Every Marine knows better than to pull a knife in a gunfight. But so far, that appears to be the federal government’s approach to battling COVID-19.
The US president has “invoked” the Defence Production Act, but the government has not used the full authority of the act. There is a difference between invoking a law and using it, just as there is a difference between talk and action.
This is an “all hands on deck” moment, not merely to flatten the curve but to leap ahead of the curve. America was once the arsenal of democracy; the DPA can help make us the arsenal of public health
Governors and health officials tell us that there is a profound gap between the protective equipment, hospital equipment and testing resources that are needed (and will be needed) and what is available (or in the pipeline).
Not a passing crisis
Bill Gates reminds us that we will need to produce millions, perhaps billions, of doses of vaccine in 12 to 18 months. This isn’t a passing crisis; we will need more of everything in two months, six months and maybe years.
Don’t let debate over the details of General Motors’ and Ventec’s honourable effort to build more ventilators hide the bottom line: The federal government has all the authority it needs to close the supply gap, allocate resources among states, and prepare for the production and distribution of the vaccine to come.
Until the federal government demonstrates — with statistics, contracts and timelines — that the gap is closed and the vaccine pipeline is ready, we should ask: Why the government bringing its full arsenal to the fight?
The DPA’s authorities go beyond prioritising contracts and manufacturing supplies. Its allocation authority addresses the problem of states’ competing against one another for scarce resources based on market mechanisms.
The federal government can allocate equipment and supplies based on actual need and best public-health practices. The DPA’s industry assessment authority can be used to measure production and distribution capacity, remove blind spots, plan efficiently and recreate a supply chain at home.
The federal government can determine now which entities could produce vaccines while it plans for their ethical allocation. The government can create a secure market for masks, tests and vaccines.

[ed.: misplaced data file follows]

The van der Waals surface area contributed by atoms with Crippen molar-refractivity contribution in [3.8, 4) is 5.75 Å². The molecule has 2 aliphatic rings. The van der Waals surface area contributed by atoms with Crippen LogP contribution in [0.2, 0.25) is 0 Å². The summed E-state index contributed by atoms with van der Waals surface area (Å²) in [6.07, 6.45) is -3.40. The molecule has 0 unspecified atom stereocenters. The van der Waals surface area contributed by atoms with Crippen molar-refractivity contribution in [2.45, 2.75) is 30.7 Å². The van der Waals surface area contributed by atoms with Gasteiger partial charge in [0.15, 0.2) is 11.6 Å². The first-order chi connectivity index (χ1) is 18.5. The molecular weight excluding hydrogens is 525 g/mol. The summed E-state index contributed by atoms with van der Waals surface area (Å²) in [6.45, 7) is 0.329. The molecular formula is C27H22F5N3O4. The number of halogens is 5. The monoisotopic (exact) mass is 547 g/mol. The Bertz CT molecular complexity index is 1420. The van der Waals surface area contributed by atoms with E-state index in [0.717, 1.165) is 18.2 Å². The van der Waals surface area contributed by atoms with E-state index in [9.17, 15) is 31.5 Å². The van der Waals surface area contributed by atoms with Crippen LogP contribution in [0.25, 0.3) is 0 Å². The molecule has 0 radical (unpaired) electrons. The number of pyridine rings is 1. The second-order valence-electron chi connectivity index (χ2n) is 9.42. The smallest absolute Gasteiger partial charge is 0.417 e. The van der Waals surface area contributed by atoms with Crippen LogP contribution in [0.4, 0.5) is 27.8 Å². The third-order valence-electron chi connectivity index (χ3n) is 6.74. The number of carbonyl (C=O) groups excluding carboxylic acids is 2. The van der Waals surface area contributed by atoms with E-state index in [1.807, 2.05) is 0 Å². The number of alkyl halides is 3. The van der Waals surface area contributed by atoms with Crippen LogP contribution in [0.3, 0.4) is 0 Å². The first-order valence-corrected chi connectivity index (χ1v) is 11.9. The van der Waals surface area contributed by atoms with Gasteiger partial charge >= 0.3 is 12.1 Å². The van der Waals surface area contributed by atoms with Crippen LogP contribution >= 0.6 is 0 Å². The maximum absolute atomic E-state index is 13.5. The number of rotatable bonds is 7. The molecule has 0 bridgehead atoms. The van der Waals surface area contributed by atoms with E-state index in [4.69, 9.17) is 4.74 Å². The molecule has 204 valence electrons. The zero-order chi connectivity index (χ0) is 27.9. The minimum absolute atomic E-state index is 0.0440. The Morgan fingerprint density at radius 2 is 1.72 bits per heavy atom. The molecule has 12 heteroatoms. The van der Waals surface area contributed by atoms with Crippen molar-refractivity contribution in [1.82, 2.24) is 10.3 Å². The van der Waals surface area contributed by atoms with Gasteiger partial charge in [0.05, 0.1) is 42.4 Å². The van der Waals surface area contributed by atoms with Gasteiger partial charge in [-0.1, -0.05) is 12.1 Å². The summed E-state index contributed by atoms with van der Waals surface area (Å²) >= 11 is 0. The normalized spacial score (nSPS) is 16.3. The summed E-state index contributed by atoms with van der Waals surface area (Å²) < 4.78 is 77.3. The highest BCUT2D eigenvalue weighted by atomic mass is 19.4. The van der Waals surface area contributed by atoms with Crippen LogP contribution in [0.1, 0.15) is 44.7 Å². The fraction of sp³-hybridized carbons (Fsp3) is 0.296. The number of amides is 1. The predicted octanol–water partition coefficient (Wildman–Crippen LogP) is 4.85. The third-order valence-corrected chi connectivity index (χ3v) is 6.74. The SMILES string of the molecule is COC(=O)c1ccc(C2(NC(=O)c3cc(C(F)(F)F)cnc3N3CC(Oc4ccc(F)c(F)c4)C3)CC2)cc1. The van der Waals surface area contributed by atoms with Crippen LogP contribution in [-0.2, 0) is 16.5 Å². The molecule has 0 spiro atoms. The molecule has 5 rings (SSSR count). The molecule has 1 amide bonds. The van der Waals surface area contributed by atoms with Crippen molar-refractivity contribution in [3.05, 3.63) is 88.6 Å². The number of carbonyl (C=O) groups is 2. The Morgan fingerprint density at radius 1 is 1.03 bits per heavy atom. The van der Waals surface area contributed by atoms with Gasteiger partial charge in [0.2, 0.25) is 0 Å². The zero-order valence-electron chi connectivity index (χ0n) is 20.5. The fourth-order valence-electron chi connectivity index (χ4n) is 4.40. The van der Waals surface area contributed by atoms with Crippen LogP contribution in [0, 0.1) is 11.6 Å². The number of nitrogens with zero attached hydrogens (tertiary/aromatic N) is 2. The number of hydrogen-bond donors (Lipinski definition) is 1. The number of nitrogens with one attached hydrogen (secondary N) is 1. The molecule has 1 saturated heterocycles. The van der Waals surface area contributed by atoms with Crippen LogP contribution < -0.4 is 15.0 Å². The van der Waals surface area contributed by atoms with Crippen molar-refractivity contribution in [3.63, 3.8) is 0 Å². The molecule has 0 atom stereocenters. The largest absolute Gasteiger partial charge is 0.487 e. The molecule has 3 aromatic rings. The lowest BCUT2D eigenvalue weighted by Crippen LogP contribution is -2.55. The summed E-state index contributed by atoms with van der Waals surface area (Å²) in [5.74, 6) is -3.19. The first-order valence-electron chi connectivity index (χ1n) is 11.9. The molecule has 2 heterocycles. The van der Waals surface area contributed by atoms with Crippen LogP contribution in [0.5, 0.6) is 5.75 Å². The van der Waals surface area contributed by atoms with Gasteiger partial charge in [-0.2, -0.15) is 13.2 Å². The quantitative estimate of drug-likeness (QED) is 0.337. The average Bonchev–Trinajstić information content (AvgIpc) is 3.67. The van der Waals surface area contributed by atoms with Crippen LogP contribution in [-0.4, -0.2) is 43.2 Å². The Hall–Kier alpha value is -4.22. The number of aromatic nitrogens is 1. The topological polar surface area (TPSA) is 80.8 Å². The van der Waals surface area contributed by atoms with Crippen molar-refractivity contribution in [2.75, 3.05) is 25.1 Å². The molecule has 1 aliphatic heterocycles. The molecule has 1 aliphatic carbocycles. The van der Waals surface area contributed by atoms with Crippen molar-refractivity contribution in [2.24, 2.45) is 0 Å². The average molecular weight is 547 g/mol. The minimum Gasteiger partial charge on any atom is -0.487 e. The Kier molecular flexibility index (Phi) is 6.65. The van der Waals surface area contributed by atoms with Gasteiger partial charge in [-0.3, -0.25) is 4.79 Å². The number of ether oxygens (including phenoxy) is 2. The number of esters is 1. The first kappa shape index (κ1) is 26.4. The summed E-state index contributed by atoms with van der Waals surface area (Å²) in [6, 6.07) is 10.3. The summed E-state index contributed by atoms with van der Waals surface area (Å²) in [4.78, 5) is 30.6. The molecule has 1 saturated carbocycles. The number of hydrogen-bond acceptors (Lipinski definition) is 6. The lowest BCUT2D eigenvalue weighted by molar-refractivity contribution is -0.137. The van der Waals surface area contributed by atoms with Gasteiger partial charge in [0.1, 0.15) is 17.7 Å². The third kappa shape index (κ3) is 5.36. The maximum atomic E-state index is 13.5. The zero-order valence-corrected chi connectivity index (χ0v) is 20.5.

If a business feels the government is overreaching or unrealistic in its timelines, it can seek relief in court and do so on an emergency basis. Finally, the government reports annually on the DPA’s use: Not only will the Congress know how the act is used, the public will, too.
Here’s the big picture: In times of crisis, when lives are at stake, lawyers and policymakers are supposed to find solutions to problems — to get to yes with honour and within the law — and not to create obstacles.
State and local authorities are imploring the federal government to use the authority it has to secure our medical supply chain. So far, the administration appears to have responded like a parent doling out candy to a child: one piece at a time.
This is an “all hands on deck” moment, not merely to flatten the curve but to leap ahead of the curve. America was once the arsenal of democracy; the DPA can help make us the arsenal of public health.
If I were advising the president (or the secretaries with delegated authority), I would say this: Please, tell the public what the need is and how the need will be met today, next week and in the months to come.
What specifically has been contracted for, in how many units and on what timeline? Where there is a gap between need and supply, use the DPA to close it.
I’ve never heard of a commander who complained about having too many tanks or who asked for a few artillery shells and not one too many. It’s high time we fought the virus the American way: with everything we’ve got.
James E. Baker, the director of Syracuse University’s Institute for Security Policy and Law, is a former Marine infantry officer, legal adviser to the US National Security Council